Brewdog Punk IPA


Brewdog haven’t been in business for more than six years, but during this time they’ve certainly made an impact on the British beer market.  I must admit I rather admire their “if you don’t like it, sod off” marketing swagger.  I suppose if you can make a decent fist of brewing you may as well shout about it, rather than sitting meekly in the corner saying nothing.

I’m no stranger to Brewdog’s Punk IPA, as it’s a beer that I’ve enjoyed before but haven’t ever actually got around to reviewing.

I consider Punk IPA as one of those “realisation beers” that you could give to a mass-market lager drinker to show him how bland and insipid his beloved yellow fizzy water really is.

The aroma is as potent as incense, and as near as damn it a religious experience. Imagine a heady mix of sharp citrus grapefruit rind, black pepper, crushed pine needles, a little orange juice and weirdly enough just the faintest hint of beeswax polished furniture.  All beer should smell as intense as this. Glorious.

The beer itself is bullion-gold and crystal clear, which is remarkable considering how much this beer was probably dry hopped.  The head pours virginal white and is comprised of quite the smallest little bubbles I’ve ever seen, and lasts right through to the end of the glass.

My only quibble with Punk IPA is that it’s just not as substantial in body and mouth-feel as I really want it to be; with this much hoppiness I feel a bit more coloured malt would bring the whole thing back into balance – at least for me, anyway.

The taste though is smack on: an intense citrus hop attack rides in athwart a profound bitterness, a bitterness that persists for an astonishingly long time, all the while notes of pine resin and black pepper take turns to surge over your taste buds.

Try some today.  It’ll change the way you think about beer!

I got mine from Sainsbury’s for £1.79, although it’s worth mentioning that other supermarkets are available.

Sierra Nevada Pale Ale


Strange to think that the entire modern craft beer movement apparently stemmed from Sierra Nevada Pale Ale and even though Sierra Nevada brews somewhere near 800,000 barrels of beer a year (2010) it’s still thought of as a “micro” brewery; which, when compared to a company like Budweiser, I suppose they probably are.

Sierra Nevada have been producing their pale ale – currently the second best selling craft beer, and by a country mile the best selling pale ale, in the US – since 1980.

Straight from the bottle, the beer pours a clear heather-honey colour with a more than healthy effervescence, that brings forth a summer cumulus head.

The aroma that comes through is ozoney, fruity, honeyish and mellow.

Taste-wise, as the effervescence has broken over your tongue it leaves warming notes of malt and alcohol; which, at the  swallow, are supplanted by a smooth bitterness – thanks to the 37IBUs of early kettle hops -followed by a long-lasting finish of fruitiness and honey from the late hop additions, which I believe to be Cascade.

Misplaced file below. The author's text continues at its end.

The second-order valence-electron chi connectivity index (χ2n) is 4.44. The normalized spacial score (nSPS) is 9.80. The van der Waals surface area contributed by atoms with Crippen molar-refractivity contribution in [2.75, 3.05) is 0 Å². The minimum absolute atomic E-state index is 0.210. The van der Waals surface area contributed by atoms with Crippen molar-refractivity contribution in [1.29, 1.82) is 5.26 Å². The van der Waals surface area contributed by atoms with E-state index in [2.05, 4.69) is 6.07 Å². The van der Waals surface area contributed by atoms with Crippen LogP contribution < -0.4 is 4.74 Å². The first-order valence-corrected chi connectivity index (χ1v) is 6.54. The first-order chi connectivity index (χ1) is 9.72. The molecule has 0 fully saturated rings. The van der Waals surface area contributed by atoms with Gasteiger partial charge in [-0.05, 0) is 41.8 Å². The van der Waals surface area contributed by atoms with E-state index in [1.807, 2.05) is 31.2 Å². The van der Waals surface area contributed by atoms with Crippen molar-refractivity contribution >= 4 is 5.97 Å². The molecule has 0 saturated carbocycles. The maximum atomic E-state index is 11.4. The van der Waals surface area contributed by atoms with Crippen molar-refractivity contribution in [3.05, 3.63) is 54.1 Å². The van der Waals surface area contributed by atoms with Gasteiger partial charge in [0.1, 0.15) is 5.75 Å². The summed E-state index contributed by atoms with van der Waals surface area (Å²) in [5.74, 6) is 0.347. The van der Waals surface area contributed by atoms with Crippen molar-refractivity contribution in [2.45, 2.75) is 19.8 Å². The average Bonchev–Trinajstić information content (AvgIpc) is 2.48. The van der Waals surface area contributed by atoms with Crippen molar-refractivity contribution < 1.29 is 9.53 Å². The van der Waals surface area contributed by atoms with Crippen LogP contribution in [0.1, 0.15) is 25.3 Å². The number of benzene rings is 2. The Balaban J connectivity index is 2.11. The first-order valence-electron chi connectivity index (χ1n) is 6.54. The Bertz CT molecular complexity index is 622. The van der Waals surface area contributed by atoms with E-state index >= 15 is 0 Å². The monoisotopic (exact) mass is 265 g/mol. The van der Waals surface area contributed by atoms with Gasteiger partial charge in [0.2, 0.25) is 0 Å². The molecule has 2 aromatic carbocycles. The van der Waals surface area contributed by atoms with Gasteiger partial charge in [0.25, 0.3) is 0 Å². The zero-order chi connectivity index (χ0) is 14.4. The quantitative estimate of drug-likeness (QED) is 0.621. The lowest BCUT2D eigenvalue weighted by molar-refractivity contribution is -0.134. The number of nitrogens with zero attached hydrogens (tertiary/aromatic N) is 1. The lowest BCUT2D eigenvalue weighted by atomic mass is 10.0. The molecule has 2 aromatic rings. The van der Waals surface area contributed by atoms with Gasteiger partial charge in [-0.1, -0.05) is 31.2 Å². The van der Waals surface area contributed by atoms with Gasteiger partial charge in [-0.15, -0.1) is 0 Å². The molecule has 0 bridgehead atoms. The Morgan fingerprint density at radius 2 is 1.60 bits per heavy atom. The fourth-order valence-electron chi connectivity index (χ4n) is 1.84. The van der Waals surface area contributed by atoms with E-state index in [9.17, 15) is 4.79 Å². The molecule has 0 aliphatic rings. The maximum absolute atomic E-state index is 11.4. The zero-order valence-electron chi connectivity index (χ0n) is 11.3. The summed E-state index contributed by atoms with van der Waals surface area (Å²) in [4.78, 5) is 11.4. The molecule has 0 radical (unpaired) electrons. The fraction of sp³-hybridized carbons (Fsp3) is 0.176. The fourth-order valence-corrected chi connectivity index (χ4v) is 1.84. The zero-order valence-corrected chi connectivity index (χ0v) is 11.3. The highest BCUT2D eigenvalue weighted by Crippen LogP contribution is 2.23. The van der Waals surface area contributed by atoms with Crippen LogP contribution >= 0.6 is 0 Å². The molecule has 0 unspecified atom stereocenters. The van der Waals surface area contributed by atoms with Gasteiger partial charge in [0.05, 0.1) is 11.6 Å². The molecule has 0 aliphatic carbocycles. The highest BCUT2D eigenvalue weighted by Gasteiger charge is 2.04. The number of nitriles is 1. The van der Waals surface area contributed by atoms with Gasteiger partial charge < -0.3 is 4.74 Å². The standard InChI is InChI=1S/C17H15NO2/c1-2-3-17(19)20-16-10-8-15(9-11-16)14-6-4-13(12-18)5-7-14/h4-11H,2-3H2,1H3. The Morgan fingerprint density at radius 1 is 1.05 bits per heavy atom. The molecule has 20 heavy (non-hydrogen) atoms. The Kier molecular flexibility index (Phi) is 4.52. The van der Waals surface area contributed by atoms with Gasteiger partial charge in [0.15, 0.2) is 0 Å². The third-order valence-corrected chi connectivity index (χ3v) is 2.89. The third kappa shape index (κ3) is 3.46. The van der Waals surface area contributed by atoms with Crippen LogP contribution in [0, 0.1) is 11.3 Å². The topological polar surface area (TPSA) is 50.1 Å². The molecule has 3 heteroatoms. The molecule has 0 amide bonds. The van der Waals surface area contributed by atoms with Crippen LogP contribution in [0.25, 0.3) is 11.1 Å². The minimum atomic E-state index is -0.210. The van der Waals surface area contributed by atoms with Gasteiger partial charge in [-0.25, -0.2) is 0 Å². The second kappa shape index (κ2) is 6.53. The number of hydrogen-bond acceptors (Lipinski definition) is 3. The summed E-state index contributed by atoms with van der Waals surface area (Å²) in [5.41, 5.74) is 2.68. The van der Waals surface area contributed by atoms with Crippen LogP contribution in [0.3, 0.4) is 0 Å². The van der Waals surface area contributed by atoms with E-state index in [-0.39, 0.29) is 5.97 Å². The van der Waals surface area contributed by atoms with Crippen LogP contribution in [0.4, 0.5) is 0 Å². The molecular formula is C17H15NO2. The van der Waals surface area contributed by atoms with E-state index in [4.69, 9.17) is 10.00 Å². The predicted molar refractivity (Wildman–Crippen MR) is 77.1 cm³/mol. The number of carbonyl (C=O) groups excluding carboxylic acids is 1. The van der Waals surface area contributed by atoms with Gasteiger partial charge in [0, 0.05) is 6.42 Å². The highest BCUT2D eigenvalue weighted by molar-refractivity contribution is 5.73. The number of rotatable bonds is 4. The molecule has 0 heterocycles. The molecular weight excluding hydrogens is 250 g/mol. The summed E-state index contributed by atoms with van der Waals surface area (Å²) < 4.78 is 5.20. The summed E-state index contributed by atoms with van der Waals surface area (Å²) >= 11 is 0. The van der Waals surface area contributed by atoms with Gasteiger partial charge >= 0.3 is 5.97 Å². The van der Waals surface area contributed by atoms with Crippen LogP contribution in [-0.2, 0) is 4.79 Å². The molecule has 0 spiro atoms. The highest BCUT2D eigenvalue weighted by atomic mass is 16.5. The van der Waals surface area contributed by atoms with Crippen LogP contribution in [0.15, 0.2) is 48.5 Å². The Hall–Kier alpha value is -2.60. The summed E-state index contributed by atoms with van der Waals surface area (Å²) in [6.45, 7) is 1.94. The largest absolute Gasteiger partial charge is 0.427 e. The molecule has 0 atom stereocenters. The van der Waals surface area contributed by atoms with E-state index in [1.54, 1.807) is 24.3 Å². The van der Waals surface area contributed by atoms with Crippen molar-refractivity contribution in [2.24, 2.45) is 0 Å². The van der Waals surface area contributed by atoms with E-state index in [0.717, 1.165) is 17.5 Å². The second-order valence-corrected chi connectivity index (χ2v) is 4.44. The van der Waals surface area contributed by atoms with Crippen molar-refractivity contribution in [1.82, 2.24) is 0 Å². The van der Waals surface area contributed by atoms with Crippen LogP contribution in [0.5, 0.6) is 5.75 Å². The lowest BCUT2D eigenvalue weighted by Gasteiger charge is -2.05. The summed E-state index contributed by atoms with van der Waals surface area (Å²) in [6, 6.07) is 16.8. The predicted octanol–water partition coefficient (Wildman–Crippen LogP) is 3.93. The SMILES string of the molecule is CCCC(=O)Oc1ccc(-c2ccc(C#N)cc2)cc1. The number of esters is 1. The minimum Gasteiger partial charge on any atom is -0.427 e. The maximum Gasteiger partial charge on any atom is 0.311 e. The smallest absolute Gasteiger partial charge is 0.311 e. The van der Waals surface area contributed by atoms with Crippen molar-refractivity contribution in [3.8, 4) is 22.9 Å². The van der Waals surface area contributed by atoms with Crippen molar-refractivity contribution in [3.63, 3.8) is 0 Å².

SNPA is by no means in the over-the-top hopped American craft IPA category, as it’s a pale ale…but it’s just as satisfying, only in a more restrained and self-assured way.

All round it’s a great beer – one of the classics.  Once you’ve tried it you’ll understand how the likes of Goose Island, Dogfish Head, etc. came to be.

I, rather ashamedly, bought my bottles from everyone’s favourite monopolists: Tesco for £1.79 for a 350ml bottle.

Hop-bursted Oatmeal Stout


Ah, yes…well…it was supposed to be an oatmeal stout, but it’s actually turned out more like an Oatmeal porter.  So let’s just call it an Oatmeal porter and have done with it, eh?

After I read Randy Mosher’s Radical Brewing book I decided that a hop bursted stout would be an interesting experiment and as a result, put together the recipe for this.

When planning the mash I considered that the amount of crystal malt in the recipe would give me a little residual sweetness and would mean that I wouldn’t have to mash any higher than 66C – mashing any higher than that always gives me the jitters and leaves me worrying about finishing gravities of 1025 or more!

For yeast I used the Mauribrew 514 Ale Yeast, and crikey what a belter it is.  It tore through the wort in about 2 days…taking it from 1058 or so to about 1011 in that short time.

Two weeks in the primary and then nearly a month in cornelius keg and it’s finally come into its own: as you can see from the photo, it’s not as dark as I hoped it would be, there’s no way that it’s 94EBC, no way on earth, but it’s dark enough to make a decent porter, so I’m happy with that.

The aroma is complex – coffee, chocolate with a sweet malty sort of nose to it…this is most definitely a sweeter stout, helped in part by the crystal malt, and the taste is kind of where I wanted it to be – echoing the aroma in it’s chocolate and coffee sumptuousness.

There is a bitterness imparted by the hop-charge; but as it’s all late hop additions it’s a weird, graceful sort of bitterness which seems to dovetail right in with the chocolatey-coffee taste – and because of that it’s difficult to tell where the hop bitterness finishes and the crystal and black malt comes in, which is no bad thing…it’s all joined up at least.

The mouth-feel is smooth and satisfying, which means I must have got the amount of oats pretty much bang on…and this helps to keep the finish going on and on and on.